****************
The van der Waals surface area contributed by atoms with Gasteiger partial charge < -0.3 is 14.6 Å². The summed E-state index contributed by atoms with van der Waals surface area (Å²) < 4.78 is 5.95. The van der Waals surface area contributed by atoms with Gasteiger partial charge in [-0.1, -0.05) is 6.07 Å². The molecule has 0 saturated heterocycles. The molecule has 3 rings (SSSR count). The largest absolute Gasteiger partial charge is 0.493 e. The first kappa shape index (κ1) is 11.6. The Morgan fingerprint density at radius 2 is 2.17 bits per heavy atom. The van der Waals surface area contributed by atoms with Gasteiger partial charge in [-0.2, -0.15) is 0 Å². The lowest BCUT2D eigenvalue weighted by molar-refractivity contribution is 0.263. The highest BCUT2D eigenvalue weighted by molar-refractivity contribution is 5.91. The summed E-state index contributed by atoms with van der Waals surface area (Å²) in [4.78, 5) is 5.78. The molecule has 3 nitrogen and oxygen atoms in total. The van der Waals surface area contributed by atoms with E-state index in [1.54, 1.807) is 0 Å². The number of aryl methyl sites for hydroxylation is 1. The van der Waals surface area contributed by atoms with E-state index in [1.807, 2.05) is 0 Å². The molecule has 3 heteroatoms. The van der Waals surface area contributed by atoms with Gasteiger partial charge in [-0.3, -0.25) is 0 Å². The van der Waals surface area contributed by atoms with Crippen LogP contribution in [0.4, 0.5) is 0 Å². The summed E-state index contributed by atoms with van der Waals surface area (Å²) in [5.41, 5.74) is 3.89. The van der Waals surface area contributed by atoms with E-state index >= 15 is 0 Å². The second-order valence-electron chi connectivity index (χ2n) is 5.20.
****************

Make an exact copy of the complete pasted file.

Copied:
The van der Waals surface area contributed by atoms with Gasteiger partial charge < -0.3 is 14.6 Å². The summed E-state index contributed by atoms with van der Waals surface area (Å²) < 4.78 is 5.95. The van der Waals surface area contributed by atoms with Gasteiger partial charge in [-0.1, -0.05) is 6.07 Å². The molecule has 0 saturated heterocycles. The molecule has 3 rings (SSSR count). The largest absolute Gasteiger partial charge is 0.493 e. The first kappa shape index (κ1) is 11.6. The Morgan fingerprint density at radius 2 is 2.17 bits per heavy atom. The van der Waals surface area contributed by atoms with Gasteiger partial charge in [-0.2, -0.15) is 0 Å². The lowest BCUT2D eigenvalue weighted by molar-refractivity contribution is 0.263. The highest BCUT2D eigenvalue weighted by molar-refractivity contribution is 5.91. The summed E-state index contributed by atoms with van der Waals surface area (Å²) in [4.78, 5) is 5.78. The molecule has 3 nitrogen and oxygen atoms in total. The van der Waals surface area contributed by atoms with E-state index in [1.54, 1.807) is 0 Å². The number of aryl methyl sites for hydroxylation is 1. The van der Waals surface area contributed by atoms with E-state index in [1.807, 2.05) is 0 Å². The molecule has 3 heteroatoms. The van der Waals surface area contributed by atoms with Gasteiger partial charge in [-0.3, -0.25) is 0 Å². The van der Waals surface area contributed by atoms with Crippen LogP contribution in [0.4, 0.5) is 0 Å². The summed E-state index contributed by atoms with van der Waals surface area (Å²) in [5.41, 5.74) is 3.89. The van der Waals surface area contributed by atoms with E-state index >= 15 is 0 Å². The second-order valence-electron chi connectivity index (χ2n) is 5.20.